The word “Votum” (as used by the Council of Trent) is not some superficial wish. That is not the meaning of the word at all. In fact, we must keep in mind that the very nature of faith means that it cannot be totally implicit as it is necessary to know and believe something divinely revealed with a supernatural faith. Laboring under invincible ignorance does not prevent a person from being converted to God by contrition or by an act of perfect Charity. In this act of contrition or perfect act of charity must be contained either an explicit or implicit desire to receive baptism by water according as the notion of baptism is or is not present to the mind of the Person who has turned his heart and mind to God.

St. Alphonsus Liguori in his commentary on the Works of the Council of Trent, openly states regarding the sacrament of Baptism that" Who can deny that the act of perfect love of God, which is sufficient for justification, includes an implicit desire of Baptism, of Penance, and of the Eucharist. He who wishes the whole wishes the every part of that whole and all the means necessary for its attainment. In order to be justified without baptism, an infidel must love God above all things, and must have an universal will to observe all the divine precepts, among which the first is to receive baptism: and therefore in order to be justified it is necessary for him to have at least an implicit desire of that sacrament." [16]

St. Augustine also distinguishes between the sacrament of Baptism and the turning of the heart to God. He teaches that if either of these conditions cannot be secured, the other will be sufficient. A baptized Child is saved, without turning its heart to God, should it die before coming to the age of reason, and a man who turns his heart to God is saved without water baptism, provided he in no way despise the sacrament. [17]

Although those who obtain the state of grace by means of the baptism of Blood or Desire, are members of the Church, but they do not have “social membership” here on earth unless baptized with water, since they do not have the character[18] of baptism which is imprinted on the soul in the baptism of water. However, it is essential to maintain that we have only one baptism (Eph. 4:4-5) as in all cases it is baptism we are referring to and not another type of sacrament. While it is true to say that they do not receive the character of baptism, it is also true to affirm that they do not receive the total remission of temporal punishments due to sin.

In any case, there is no Baptism of desire without the supernatural virtue of faith and a certain explicit knowledge of the essential points of faith. Since the nature of faith means that is impossible, that it be completely implicit since faith is a supernatural light to the intelligence.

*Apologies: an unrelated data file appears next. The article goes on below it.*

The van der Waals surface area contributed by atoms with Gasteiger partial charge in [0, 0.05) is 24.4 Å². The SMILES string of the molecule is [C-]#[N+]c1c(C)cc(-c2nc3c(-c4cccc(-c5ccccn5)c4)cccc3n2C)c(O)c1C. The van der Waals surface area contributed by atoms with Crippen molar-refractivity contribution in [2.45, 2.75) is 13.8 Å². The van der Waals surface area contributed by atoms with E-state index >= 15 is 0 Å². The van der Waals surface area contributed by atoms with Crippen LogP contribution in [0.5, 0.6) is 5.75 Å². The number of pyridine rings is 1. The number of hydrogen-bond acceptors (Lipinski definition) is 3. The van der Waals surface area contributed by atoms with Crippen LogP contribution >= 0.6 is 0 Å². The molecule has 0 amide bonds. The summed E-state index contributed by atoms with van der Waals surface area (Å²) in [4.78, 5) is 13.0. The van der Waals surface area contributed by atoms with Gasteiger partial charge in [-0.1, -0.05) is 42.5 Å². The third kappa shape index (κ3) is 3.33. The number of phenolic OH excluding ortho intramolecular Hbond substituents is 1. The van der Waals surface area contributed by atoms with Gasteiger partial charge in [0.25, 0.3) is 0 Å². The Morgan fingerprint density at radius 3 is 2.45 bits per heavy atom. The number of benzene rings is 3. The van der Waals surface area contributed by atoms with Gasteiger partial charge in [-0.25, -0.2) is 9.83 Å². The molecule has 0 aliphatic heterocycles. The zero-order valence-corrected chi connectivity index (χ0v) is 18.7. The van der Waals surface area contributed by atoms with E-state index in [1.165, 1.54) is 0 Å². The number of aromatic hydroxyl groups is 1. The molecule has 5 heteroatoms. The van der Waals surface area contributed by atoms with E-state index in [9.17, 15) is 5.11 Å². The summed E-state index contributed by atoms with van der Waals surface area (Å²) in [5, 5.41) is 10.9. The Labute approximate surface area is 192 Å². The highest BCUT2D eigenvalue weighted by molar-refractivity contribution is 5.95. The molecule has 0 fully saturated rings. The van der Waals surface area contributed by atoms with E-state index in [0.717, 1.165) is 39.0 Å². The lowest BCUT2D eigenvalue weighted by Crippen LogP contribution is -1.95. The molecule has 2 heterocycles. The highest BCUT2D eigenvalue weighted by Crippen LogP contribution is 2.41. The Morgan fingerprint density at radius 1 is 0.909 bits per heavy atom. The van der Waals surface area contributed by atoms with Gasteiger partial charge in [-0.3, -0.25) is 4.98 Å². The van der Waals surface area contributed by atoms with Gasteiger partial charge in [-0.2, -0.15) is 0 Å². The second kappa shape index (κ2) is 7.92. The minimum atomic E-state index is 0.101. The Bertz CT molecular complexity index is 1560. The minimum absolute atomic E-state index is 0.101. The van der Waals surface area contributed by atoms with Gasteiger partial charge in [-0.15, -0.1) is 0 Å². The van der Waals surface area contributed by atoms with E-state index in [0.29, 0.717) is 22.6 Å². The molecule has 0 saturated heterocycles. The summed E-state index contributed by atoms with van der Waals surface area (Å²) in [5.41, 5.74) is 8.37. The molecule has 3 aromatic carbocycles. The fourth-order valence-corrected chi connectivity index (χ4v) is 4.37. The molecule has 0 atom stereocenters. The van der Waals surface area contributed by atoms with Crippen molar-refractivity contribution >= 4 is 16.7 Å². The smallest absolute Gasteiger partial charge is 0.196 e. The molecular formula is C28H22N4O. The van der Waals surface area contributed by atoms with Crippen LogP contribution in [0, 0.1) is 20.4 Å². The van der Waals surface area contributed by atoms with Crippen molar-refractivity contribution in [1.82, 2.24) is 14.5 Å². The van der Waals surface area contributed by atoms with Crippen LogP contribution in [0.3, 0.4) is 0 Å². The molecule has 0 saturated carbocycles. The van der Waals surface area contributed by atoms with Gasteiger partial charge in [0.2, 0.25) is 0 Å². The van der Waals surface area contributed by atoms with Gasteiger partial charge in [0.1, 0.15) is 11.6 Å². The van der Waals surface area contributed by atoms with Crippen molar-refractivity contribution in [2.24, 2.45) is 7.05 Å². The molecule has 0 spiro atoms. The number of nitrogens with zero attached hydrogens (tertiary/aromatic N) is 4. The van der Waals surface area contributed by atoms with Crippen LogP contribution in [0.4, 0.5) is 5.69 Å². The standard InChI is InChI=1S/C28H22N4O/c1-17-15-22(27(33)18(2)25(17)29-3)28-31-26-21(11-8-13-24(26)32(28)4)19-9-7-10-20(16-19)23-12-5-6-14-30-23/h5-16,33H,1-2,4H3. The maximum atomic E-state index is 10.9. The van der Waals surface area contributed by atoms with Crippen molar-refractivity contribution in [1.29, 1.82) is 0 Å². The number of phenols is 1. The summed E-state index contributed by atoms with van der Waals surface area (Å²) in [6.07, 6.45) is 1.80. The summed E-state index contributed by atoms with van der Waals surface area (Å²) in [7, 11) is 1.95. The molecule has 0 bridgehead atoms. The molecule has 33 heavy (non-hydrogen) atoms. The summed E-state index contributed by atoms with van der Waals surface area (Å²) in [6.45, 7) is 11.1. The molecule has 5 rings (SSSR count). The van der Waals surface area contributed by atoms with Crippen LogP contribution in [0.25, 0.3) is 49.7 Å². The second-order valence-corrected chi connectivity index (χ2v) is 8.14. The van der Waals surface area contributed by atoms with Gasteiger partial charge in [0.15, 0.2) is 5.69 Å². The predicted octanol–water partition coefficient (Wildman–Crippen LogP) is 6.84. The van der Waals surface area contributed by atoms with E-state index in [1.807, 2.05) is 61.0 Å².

What does Scripture say on this issue?

In Sacred Scripture Our Lord alludes frequently to the internal dispositions, which must precede the outward manifestation of faith. In verses John 3:3-8, Christ speaks of Baptism five times but Baptism of water only once. For instance, He mentions the man "who is born of the spirit" (6, 8). St. Thomas Aquinas discussed the verse concerning Baptism by water (Jn 3:5) in the following context:

As it is written (I King 16:7), "Man sees those things that appear, but the Lord beholds the heart." Now a man who desires to be "born again of water and the Holy Ghost" by Baptism, is regenerated in the heart, though not in body: thus the Apostle says (Rom. 2:29) that "The circumcision is that of the heart, in the spirit, not in the letter; whose praise is not of men but God."

The primacy of the spirit is nowhere more plainly expressed than when Cornelius, a Roman centurion, is received into the Church. Note the sequence of events:

"While Peter was yet speaking these words, the Holy Ghost fell on all them that heard the word. And the faithful of the circumcision, who came with Peter, were astonished, for that the grace of the Holy Ghost was poured out upon the Gentiles also.... And he commanded them to be baptized in the name of the Lord Jesus Christ" (Act. 10:44-48).

Our Lord also stated, "Everyone that shall confess me before men, I will also confess before My Father in Heaven" (Mt. 10:32). This was later taken by many saints as a reference to Baptism of blood in place of water, as undergone by the catechumen martyrs.

Our Lord also declares; “Unless[19] you eat my flesh and drink my blood you shall not enter into the kingdom of Heaven” (John 6:8). Now if we affirm that someone who dies in the state of grace without receiving the Eucharist will be saved we would obviously have to qualify the statement of Our Lord by adding "at least in desire".[20]  

What is more is that St. Paul clearly states that by the state of Justification (being in the state of grace) we are made sons of God  “Being justified therefore by faith, let us have peace with God, through our Lord Jesus Christ: By whom also we have access through faith into this grace wherein we stand: and glory in the hope of the glory of the sons of God” ( Romans 5:1). 

Now St. Paul also affirms “And if sons, heirs also; heirs indeed of God and joint heirs with Christ” - Romans 5:17 (See also Titus 3:7).  Hence, it clearly follows that if we die justified we indeed shall attain to the reward of the just, which is eternal life.

Doesn't this go against the Dogma "No Salvation outside the Church"?